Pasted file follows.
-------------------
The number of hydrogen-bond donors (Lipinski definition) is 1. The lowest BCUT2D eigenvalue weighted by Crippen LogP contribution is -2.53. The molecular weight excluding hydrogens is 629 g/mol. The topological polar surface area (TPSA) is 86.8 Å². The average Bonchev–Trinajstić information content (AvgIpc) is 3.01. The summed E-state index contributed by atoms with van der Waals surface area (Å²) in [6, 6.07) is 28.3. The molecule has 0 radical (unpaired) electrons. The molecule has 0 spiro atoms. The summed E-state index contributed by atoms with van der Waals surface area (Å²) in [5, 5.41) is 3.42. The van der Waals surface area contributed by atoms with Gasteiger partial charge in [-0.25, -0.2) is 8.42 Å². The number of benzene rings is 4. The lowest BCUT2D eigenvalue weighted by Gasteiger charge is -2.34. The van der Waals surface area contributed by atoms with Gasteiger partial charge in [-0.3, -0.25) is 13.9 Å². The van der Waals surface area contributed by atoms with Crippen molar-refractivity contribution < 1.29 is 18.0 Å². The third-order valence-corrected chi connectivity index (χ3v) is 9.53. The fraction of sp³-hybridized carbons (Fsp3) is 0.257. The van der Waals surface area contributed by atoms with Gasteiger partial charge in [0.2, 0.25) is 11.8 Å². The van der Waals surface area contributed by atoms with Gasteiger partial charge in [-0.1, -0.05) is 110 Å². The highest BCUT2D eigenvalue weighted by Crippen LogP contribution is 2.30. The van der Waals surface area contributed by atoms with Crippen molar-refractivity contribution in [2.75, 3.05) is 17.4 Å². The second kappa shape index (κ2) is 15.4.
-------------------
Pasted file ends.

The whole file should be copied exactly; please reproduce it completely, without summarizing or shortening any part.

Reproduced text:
The number of hydrogen-bond donors (Lipinski definition) is 1. The lowest BCUT2D eigenvalue weighted by Crippen LogP contribution is -2.53. The molecular weight excluding hydrogens is 629 g/mol. The topological polar surface area (TPSA) is 86.8 Å². The average Bonchev–Trinajstić information content (AvgIpc) is 3.01. The summed E-state index contributed by atoms with van der Waals surface area (Å²) in [6, 6.07) is 28.3. The molecule has 0 radical (unpaired) electrons. The molecule has 0 spiro atoms. The summed E-state index contributed by atoms with van der Waals surface area (Å²) in [5, 5.41) is 3.42. The van der Waals surface area contributed by atoms with Gasteiger partial charge in [-0.25, -0.2) is 8.42 Å². The number of benzene rings is 4. The lowest BCUT2D eigenvalue weighted by Gasteiger charge is -2.34. The van der Waals surface area contributed by atoms with Gasteiger partial charge in [-0.3, -0.25) is 13.9 Å². The van der Waals surface area contributed by atoms with Crippen molar-refractivity contribution < 1.29 is 18.0 Å². The third-order valence-corrected chi connectivity index (χ3v) is 9.53. The fraction of sp³-hybridized carbons (Fsp3) is 0.257. The van der Waals surface area contributed by atoms with Gasteiger partial charge in [0.2, 0.25) is 11.8 Å². The van der Waals surface area contributed by atoms with Gasteiger partial charge in [-0.1, -0.05) is 110 Å². The highest BCUT2D eigenvalue weighted by Crippen LogP contribution is 2.30. The van der Waals surface area contributed by atoms with Crippen molar-refractivity contribution in [2.75, 3.05) is 17.4 Å². The second kappa shape index (κ2) is 15.4.